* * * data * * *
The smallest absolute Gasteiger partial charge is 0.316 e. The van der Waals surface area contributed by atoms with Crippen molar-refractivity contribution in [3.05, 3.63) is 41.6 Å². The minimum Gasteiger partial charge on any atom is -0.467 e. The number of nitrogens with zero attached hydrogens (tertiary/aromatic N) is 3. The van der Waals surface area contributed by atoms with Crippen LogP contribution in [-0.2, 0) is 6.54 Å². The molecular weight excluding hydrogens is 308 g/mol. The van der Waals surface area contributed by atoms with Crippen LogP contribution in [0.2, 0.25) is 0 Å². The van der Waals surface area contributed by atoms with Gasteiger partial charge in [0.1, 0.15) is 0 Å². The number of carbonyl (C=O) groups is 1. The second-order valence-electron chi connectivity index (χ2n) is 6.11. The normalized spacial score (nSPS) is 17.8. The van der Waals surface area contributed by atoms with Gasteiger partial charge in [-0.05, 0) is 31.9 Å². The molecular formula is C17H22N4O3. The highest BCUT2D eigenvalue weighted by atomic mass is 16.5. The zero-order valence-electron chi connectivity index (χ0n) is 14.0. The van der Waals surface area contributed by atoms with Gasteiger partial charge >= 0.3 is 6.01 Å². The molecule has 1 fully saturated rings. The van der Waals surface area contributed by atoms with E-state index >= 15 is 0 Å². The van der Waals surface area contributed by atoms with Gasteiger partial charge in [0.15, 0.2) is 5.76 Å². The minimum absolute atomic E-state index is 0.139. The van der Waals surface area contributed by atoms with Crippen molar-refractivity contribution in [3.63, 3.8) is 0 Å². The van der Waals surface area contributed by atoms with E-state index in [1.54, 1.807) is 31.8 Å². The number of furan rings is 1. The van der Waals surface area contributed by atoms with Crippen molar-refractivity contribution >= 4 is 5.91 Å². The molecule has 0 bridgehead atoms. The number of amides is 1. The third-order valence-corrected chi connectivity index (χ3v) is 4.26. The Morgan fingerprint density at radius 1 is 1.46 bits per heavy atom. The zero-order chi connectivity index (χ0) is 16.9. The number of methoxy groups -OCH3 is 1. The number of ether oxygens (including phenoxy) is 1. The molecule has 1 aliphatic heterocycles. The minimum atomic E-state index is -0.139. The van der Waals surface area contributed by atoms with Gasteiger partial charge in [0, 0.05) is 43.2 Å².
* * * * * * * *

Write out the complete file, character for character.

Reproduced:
The smallest absolute Gasteiger partial charge is 0.316 e. The van der Waals surface area contributed by atoms with Crippen molar-refractivity contribution in [3.05, 3.63) is 41.6 Å². The minimum Gasteiger partial charge on any atom is -0.467 e. The number of nitrogens with zero attached hydrogens (tertiary/aromatic N) is 3. The van der Waals surface area contributed by atoms with Crippen LogP contribution in [-0.2, 0) is 6.54 Å². The molecular weight excluding hydrogens is 308 g/mol. The van der Waals surface area contributed by atoms with Crippen LogP contribution in [0.2, 0.25) is 0 Å². The van der Waals surface area contributed by atoms with Gasteiger partial charge in [0.1, 0.15) is 0 Å². The number of carbonyl (C=O) groups is 1. The second-order valence-electron chi connectivity index (χ2n) is 6.11. The normalized spacial score (nSPS) is 17.8. The van der Waals surface area contributed by atoms with Gasteiger partial charge in [-0.05, 0) is 31.9 Å². The molecular formula is C17H22N4O3. The highest BCUT2D eigenvalue weighted by atomic mass is 16.5. The zero-order valence-electron chi connectivity index (χ0n) is 14.0. The van der Waals surface area contributed by atoms with Gasteiger partial charge >= 0.3 is 6.01 Å². The molecule has 1 fully saturated rings. The van der Waals surface area contributed by atoms with E-state index >= 15 is 0 Å². The van der Waals surface area contributed by atoms with Gasteiger partial charge in [0.15, 0.2) is 5.76 Å². The minimum absolute atomic E-state index is 0.139. The van der Waals surface area contributed by atoms with Crippen molar-refractivity contribution in [3.63, 3.8) is 0 Å². The van der Waals surface area contributed by atoms with E-state index in [1.54, 1.807) is 31.8 Å². The number of furan rings is 1. The van der Waals surface area contributed by atoms with Crippen molar-refractivity contribution >= 4 is 5.91 Å². The molecule has 0 bridgehead atoms. The number of amides is 1. The third-order valence-corrected chi connectivity index (χ3v) is 4.26. The Morgan fingerprint density at radius 1 is 1.46 bits per heavy atom. The zero-order chi connectivity index (χ0) is 16.9. The number of methoxy groups -OCH3 is 1. The number of ether oxygens (including phenoxy) is 1. The molecule has 1 aliphatic heterocycles. The minimum atomic E-state index is -0.139. The van der Waals surface area contributed by atoms with Gasteiger partial charge in [0, 0.05) is 43.2 Å².